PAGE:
Last month I had a giant stack of young adult books to read for March and unlike in other months, it seemed like each new one I picked up ended up going into the "love it" pile. Tough choices had to be made to keep the list to ten titles, which is a good problem to have in my world. At the end of the day, the best YA books of March include two stand-out graphic novels, one of which you'll see below, along with debut fiction from promising new voices, some exciting new fantasy, and thought-provoking nonfiction.
Below are few of the titles that made our top ten list of the best young adult books of March. You can see the full list here.
Anna K: A Love Story by Jenny Lee
I love this book. Anna K: A Love Story is Jenny Lee’s retelling of Tolstoy’s Anna Karenina with a modern twist. Anna K. is a beautiful, wealthy, Korean-American teenager. She seems like the perfect high society darling but the designer duds and high-rise living come with steep expectations. Anna's younger brother, Steven K., is feckless and lovable; his major girlfriend screw-up leads to Anna's chance meeting with the boy who will ultimately turn her world upside down. For the most part these are not demure teens. They party like stars who end up on TMZ and nothing is off limits to them. Even Anna K, who until now eschewed the party life in order to maintain a sterling reputation, decides to let her hair down as the book progresses. There are a couple of different love stories playing out simultaneously, each with its own flavor of heartbreak and romantic entanglement. Jenny Lee doesn't skimp on tragedy either and, not going to lie, I shed a tear or two when I got to these parts in the book, so invested had I become in her characters. One of my favorite reads this year.
Dragon Hoops by Gene Luen Yang
Gene Luen Yang's nonfiction graphic novel, Dragon Hoops, is an autobiographical account of Yang questioning his creativity pool after his last book had been out a while, and then finding an unlikely (for him) subject catch his attention: basketball. Specifically, the men's varsity basketball team at Bishop O'Dowd High School in Oakland, California, where Yang teaches. Yang's school had been buzzing about the upcoming California State Championship, something that has eluded the team time and again, and Yang's curiosity leads him to seek out the coach and talk to him for pretty much the first time ever. What follows is Yang taking the reader along with him as he talks to players and coaches, past and present, and learns what turns out to be an incredibly interesting and entertaining journey into the history of the game, racism, and assimilation. Yang is a master storyteller, and even those who don't read many graphic novels or books about sports will find themselves entrenched in Dragon Hoops.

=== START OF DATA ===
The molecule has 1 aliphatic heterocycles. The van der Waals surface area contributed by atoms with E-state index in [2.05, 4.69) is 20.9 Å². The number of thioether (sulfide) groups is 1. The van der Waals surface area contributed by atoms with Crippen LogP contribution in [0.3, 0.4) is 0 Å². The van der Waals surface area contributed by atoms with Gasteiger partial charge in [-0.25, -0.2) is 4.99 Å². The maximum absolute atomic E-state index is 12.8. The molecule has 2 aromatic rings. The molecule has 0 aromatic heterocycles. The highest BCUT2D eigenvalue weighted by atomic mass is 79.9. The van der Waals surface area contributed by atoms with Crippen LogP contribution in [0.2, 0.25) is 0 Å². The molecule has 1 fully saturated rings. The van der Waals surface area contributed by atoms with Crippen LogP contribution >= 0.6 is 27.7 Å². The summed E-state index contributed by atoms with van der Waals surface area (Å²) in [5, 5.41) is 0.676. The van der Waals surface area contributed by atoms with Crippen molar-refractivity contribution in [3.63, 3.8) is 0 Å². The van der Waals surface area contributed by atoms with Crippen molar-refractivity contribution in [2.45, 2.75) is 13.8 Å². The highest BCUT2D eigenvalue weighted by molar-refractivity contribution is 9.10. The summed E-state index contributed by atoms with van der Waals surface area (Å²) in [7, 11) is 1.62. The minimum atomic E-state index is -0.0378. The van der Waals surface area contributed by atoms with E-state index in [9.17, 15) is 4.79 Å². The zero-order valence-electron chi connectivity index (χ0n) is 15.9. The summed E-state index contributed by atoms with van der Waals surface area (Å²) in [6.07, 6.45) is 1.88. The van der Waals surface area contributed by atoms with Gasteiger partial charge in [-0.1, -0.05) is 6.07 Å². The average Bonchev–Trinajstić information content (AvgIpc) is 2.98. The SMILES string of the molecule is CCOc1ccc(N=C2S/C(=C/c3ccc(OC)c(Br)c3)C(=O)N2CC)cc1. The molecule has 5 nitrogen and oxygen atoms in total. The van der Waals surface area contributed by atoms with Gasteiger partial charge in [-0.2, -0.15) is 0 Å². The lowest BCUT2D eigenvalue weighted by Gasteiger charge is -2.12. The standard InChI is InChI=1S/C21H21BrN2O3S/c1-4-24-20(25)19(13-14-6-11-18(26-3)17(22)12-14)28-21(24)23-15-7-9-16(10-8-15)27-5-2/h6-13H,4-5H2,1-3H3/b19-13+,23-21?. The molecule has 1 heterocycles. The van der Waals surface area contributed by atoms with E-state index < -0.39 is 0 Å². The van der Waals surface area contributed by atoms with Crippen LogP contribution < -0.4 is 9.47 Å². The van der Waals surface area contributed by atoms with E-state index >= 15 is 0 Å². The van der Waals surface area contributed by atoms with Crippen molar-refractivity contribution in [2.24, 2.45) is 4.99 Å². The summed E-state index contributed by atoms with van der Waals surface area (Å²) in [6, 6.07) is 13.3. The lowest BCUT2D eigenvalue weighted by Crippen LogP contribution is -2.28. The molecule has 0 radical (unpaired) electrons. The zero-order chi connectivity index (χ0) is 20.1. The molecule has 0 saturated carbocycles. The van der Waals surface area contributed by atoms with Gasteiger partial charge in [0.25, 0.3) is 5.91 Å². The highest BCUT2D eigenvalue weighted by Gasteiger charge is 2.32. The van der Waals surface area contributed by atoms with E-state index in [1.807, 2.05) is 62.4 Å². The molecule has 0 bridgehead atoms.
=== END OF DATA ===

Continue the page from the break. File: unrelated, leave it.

Brown Girl Ghosted by Mintie Das
Brown Girl Ghosted is such a fun read. Violet Choudhury is one of the few brown girls in her small Midwestern town and she puts up with a lot of stupidity and racism in her quest to just get along and get through high school. Violet is the equivalent of the Kati character in Mean Girls, but Das does her own thing with the trope, giving the clique's queen bee a family home that is also a funeral parlor, and other delightful touches. A surprise murder adds more undead humor to a story already touched by Violet's supernatural aunties/mentors who put her through recurring fight club-like tests, whether she wants to participate or not. Violet is an engaging teenage protagonist who can't seem to catch a break but steps up to the plate again and again. Brown Girl Ghosted isn't all fun and fighting games though; issues of consent, girl-shaming, and racism also come into play, and Das does a wonderful job of balancing the story. I thoroughly enjoyed this hybrid of a contemporary teenage experience, the supernatural, and a murder mystery, from start to finish--highly recommended.
Rad American History A-Z: Movements and Moments That Demonstrate the Power of the People by Kate Schatzand Miriam Klein Stahl
This author duo wrote Rad American Women A-Z a few years ago, and their latest has the same cool style and format, but looks at events that have shaped America over the centuries. Each letter is represented by a primary moment, along with sidebar entries for a couple of others: times in our history when people changed the status quo across all aspects of daily life. N is for No Nukes! and talks about a variety of individuals and groups who have worked for decades to address nuclear weapon proliferation, use, and aftermath. N is also for National Parks, New Negro, Nineteenth Amendment, and NOW (National Organization for Women). From environmentalism and politics to pop art and #blacklivesmatter--this is history we want to know, that we should know, and Rad American History A-Z presents it in a way that is inspirational and engaging. I got a lot out of this book and am passing it along to my teenager.
You might also like:
- Best young adult books of the month
- Other posts on kids & young adult books and authors
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